Pedlar, supra, at 385, 389-90.

Professor Pedlar's assertions find support in the Bankruptcy Code and the Bankruptcy Rules, each of which address notice obligations. 11 USC 342(a) requires that the clerk of the bankruptcy court shall give "such notice as is appropriate, including notice to any holder of a community claim, of an order for relief in a case under this title." Thus, in community property states, creditors of the nondebtor spouse must receive "such notice as is appropriate" of an order for relief in a case under the Bankruptcy Code. Appropriate notice is provided when creditors of the nondebtor spouse receive notice equivalent to that provided to the creditors of the debtor spouse.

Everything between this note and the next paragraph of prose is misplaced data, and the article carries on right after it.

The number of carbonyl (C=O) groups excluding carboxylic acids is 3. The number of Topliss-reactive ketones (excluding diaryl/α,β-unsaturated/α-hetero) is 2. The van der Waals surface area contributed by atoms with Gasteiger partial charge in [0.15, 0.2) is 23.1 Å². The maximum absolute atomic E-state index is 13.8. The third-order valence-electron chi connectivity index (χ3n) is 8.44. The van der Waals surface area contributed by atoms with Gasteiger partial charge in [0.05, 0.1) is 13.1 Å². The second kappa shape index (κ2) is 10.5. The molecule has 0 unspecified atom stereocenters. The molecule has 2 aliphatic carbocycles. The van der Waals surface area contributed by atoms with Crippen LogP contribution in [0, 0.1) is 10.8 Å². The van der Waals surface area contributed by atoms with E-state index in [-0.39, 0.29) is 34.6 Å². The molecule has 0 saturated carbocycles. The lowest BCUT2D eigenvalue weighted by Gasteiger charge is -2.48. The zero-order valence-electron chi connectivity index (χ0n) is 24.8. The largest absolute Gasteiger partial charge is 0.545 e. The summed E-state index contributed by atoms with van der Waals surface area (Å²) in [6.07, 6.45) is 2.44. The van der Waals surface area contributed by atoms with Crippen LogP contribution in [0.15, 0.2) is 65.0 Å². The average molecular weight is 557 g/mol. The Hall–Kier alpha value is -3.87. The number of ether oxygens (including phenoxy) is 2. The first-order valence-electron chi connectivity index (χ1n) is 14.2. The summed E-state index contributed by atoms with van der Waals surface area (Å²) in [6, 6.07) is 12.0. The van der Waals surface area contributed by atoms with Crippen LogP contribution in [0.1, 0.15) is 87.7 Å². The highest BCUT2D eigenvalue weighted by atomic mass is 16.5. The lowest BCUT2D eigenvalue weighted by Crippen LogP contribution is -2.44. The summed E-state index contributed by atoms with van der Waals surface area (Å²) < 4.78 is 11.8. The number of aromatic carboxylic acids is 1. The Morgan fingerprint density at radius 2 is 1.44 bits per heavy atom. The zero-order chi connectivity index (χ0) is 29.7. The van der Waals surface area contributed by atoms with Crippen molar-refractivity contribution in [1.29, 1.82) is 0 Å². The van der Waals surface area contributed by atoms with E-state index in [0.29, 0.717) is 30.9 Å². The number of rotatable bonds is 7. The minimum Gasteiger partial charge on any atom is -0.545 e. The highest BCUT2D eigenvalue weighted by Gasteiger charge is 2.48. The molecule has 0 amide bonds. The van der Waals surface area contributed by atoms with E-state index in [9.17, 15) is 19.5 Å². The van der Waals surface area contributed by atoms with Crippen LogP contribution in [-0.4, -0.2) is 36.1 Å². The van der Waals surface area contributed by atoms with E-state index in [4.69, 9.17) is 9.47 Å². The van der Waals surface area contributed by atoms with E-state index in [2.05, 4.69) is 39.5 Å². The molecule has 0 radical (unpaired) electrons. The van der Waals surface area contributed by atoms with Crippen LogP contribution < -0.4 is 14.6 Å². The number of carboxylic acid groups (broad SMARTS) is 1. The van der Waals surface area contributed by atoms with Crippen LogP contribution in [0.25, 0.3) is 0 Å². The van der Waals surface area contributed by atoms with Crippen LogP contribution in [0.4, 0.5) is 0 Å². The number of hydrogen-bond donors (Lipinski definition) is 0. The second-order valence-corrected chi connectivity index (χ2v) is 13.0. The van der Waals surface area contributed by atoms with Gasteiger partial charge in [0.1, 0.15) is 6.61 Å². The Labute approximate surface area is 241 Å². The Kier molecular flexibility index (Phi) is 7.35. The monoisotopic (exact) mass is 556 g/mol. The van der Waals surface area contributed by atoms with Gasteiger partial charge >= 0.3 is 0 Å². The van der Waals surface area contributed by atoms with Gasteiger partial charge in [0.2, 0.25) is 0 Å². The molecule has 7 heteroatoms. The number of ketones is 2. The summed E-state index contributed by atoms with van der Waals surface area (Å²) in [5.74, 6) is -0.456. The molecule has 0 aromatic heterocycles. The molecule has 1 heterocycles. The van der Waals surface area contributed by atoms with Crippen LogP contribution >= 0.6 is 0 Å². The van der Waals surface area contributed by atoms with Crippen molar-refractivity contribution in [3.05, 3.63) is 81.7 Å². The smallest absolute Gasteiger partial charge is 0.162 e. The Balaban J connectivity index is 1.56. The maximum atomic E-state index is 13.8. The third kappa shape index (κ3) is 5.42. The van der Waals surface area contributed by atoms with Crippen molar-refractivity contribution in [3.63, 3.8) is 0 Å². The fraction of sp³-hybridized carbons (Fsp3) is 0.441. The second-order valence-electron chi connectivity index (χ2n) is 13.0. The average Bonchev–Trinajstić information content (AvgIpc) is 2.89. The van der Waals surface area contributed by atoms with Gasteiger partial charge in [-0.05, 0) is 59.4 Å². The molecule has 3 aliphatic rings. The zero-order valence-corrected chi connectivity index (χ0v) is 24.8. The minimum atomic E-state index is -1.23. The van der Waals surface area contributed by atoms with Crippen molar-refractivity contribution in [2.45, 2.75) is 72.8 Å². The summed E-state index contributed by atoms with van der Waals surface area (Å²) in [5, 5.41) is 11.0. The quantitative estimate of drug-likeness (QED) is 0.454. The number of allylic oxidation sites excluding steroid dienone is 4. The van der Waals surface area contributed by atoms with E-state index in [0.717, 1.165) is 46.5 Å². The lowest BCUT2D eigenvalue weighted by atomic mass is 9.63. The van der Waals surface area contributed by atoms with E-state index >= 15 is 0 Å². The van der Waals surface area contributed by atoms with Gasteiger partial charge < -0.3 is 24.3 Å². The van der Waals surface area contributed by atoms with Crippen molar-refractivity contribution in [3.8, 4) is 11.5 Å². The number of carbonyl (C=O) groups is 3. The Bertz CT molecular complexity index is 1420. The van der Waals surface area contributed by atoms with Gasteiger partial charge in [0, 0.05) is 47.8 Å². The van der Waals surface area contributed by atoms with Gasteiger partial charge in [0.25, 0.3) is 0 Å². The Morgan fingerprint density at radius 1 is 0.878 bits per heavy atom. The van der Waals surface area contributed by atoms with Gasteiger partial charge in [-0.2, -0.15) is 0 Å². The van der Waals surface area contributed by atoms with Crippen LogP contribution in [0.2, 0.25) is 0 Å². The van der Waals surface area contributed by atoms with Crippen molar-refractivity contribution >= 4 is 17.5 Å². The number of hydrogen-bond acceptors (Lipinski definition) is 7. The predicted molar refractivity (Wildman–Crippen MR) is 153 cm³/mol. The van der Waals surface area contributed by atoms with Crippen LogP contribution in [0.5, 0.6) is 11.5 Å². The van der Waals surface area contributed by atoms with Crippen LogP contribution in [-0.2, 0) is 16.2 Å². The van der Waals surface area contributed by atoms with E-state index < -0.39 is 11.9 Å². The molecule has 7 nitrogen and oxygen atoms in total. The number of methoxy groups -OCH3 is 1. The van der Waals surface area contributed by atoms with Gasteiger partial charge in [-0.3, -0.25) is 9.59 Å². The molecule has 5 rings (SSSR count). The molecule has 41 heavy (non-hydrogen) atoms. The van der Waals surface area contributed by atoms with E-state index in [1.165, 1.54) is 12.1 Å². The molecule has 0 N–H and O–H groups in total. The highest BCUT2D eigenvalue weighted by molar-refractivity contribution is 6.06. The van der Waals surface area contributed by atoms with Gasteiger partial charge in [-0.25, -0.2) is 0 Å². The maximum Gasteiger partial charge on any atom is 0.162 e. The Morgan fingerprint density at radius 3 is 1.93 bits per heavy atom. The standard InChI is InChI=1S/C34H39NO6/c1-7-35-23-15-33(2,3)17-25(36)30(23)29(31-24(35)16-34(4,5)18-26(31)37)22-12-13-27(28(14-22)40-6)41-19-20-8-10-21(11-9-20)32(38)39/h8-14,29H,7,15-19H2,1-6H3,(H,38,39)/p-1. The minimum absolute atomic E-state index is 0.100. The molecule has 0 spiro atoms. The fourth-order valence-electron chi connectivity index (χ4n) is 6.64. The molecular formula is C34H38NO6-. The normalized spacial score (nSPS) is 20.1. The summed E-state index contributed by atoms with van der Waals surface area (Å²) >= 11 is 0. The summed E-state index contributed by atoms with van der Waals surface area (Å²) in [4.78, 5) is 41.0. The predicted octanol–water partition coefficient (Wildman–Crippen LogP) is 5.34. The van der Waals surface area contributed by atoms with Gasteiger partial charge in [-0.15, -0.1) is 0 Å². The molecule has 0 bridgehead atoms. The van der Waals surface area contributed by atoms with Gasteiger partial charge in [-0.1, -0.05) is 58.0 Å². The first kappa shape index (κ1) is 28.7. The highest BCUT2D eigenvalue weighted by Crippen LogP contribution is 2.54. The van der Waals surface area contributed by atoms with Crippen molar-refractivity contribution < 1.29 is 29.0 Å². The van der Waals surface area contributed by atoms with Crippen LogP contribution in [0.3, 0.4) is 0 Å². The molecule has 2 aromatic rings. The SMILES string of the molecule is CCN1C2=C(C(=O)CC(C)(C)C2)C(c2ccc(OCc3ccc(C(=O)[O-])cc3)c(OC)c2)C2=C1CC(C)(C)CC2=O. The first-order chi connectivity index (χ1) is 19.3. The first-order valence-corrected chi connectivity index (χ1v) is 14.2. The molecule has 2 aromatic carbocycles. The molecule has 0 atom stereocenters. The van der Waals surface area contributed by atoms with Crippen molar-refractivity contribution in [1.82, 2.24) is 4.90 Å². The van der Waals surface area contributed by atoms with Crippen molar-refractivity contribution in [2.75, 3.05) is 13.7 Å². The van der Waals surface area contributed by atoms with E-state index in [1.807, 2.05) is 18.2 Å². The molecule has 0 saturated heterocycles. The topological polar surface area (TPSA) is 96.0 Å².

In order for the clerk of the bankruptcy court to comply with his or her notice obligations under 11 USC 342(a), debtors must comply with the notice provisions of the Bankruptcy Rules. Pursuant to Bankruptcy Rule 1005, the title of a bankruptcy petition shall include the "name, social security number and employer's tax identification number of the debtor and all other names used by the debtor within six years before filing the petition." Bankruptcy Rule 2002(m), regarding notices to creditors, states that "The caption of every notice given under this rule shall comply with Rule 1005." The Advisory Committee note thereto indicates that "Inclusion in notices to creditors of information as to other names used by the debtor as required by Rule 1005 will assist them in the preparation of their proofs of claim and in deciding whether to file a complaint objecting to the debtor's discharge."